I spell Xmas with two exes.
Friends invariably find my Christmas arrangements extraordinary. Both my son’s father (from whom I am long divorced) and my ex-partner (from whom I separated two years ago) spend the two days of ‘Christmas proper’ at my house.
My ex-husband no longer lives locally. Our son was very young when we separated, and it became a verbal contract that, for as long as he wished, he would not be denied Christmas with both parents. The days of Sean rising before daylight to rip open and summarily discard Santa’s bounty may now be gone, but this family time still matters to him. And so, our atypical Christmases continue.
We are able to do this because my ex-husband’s new partner is admirably accommodating of his desire to spend Christmas with Sean. My ex-partner, with whom I now enjoy a robust if frequently fractious friendship, remains single like me, so can choose to still spend December 25th with us. Crucially, he has always got on well with my ex-husband. In fact, his presence can help keep the atmosphere breathable for me when the four of us are under one roof.
For the last couple of years, Mum’s physical and mental frailty have prevented my parents from joining us. This was poignant in 2020, as it was the first Christmas in half a century (!) that I had not spent with my Mum & Dad. Ours being a family of snug proportions (I am an only child of only children), their absence was cavernous.
This year, however, I felt a sense of relief at our little group of four-plus-dog. No awkward elbow-knocking around the not-quite-big-enough kitchen table. No Dad bent grimly to the task of chewing through his festive fodder, his dislike for mealtime conversation casting an anxious, flitting shadow over proceedings. No Mum gazing in mild despair at underdone sprouts as they fail to yield under repeated prodding, then in open disdain at my ex-husband – whom she has never quite forgiven for addressing her in an impatient tone during a long-ago family holiday. It doesn’t take much to offend my Mum. Now she has Alzheimer’s, of course, she may no longer recall an affront suffered on Anglesey in 2011…
This Christmas was an altogether simpler affair. In previous years, I would retreat to the kitchen to escape the crush in my tuppence-sized living room. That I welcomed the distraction of cooking “The Dinner” speaks volumes. I bloody hate cooking, but the dynamics of several complicated relationships squashed onto one sofa was too much for me. I had to forfeit time with my son in order to gain some head space.
This time around, the living room was mercifully free of untidy towers of freshly unwrapped tat. We had space to flex our elbows with abandon around the table. And who knew that frozen vegetables and ready-made trifle are perfectly acceptable for Christmas dinner? I spent minimal time in the kitchen on December 25th, and rather a lot of time in my favourite chair with a glass of Merlot and a marvellous book.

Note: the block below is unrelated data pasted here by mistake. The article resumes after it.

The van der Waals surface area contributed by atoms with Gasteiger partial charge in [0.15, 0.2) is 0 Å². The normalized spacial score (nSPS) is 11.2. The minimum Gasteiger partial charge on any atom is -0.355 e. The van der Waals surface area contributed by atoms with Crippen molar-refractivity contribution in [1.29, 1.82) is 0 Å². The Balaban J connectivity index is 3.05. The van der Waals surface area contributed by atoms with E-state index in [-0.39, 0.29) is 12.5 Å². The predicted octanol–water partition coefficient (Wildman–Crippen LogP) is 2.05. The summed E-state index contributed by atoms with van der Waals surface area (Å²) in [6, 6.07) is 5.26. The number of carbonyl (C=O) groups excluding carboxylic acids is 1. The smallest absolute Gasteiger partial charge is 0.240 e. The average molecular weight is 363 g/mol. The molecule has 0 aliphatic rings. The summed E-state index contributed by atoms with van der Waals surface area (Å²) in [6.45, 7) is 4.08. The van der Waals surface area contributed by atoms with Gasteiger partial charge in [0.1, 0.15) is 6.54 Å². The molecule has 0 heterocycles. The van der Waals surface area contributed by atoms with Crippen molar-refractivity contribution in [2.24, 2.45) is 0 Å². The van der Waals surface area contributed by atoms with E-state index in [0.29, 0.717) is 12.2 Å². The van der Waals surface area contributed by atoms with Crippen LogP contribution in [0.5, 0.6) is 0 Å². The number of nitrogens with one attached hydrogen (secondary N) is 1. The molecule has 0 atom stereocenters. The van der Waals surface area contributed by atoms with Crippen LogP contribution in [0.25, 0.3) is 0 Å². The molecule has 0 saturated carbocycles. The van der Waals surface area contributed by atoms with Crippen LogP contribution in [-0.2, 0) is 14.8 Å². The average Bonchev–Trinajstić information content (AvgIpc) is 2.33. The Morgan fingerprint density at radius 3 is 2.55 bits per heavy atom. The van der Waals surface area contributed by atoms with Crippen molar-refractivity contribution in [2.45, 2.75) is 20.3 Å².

Contained within an hour’s morning visit, time with my parents was a pleasure. My Dad reminisced fondly about his childhood Christmases, and how they explain his love of L.S. Lowry paintings. I’d never before considered the link, never questioned why he fills the bungalow with coasters, calendars and canvases of those famous matchstick people thronging red-bricked streets. Perhaps it is natural for there to be a certain uninquiring passivity in our relationship with our parents.
Dad was in an uncharacteristically garrulous mood and talked about his aunt’s terraced house in the back streets of Manchester: privy out back, waste ground beyond, and a towering gasworks chimney opposite. Every Christmas Eve, he and his parents would catch the train there, over the Pennines from Sheffield. Such happy Christmases, he recalled. It was a joy to listen. It was a huge relief to see him smiling.
For two days, then, I felt quite at ease in my Christmas bubble. There was no need to face anything unpleasant, no guilt at eating Cadbury Heroes for breakfast, no excruciating faux-jollity.
Having my ex-husband in my home is not without tension – we are exes for a reason, after all. Like metal, our personalities turn brittle under the high pressure and low temperature of our proximity. The caveats are so numerous, they fairly clatter and clang. Yet at the centre of the unwieldy contraption that has been our relationship over the years is our son, the pivot around which our arrangement turns.
I am fortunate. My marriage did not founder on lies or mistreatment. We were two people who tried, but were simply unable to be happy together. There is a saying which holds that couples who laugh together, stay together. Taken at face value, that could not be said of us – yet it is entirely thanks to that shared sense of humour that we can now share the same space, for the sake of our son. For as long as it needs to, the laughter chases away any lingering resentments.
Maybe friends are right to wonder if my boundaries are not being respected, if it is okay with me to let my past encroach on my present in this very tangible way.
The truth is, I don’t want to judge its okay-ness or otherwise. I rarely see the world in black and white. For all the sparkle and colour, Christmas is a very grey area. It involves making the best of a less than ideal situation. Besides, in my heart I no longer celebrate Christmas. I honoured the Winter Solstice a few days previously by lighting a solitary candle on my kitchen table and sitting alone in its glow. That was my time. A few moments of perfect stillness in the dark.
So many people face far more challenging family dynamics at this time of year. With my peaceful ex-mas, I consider myself one of the lucky ones.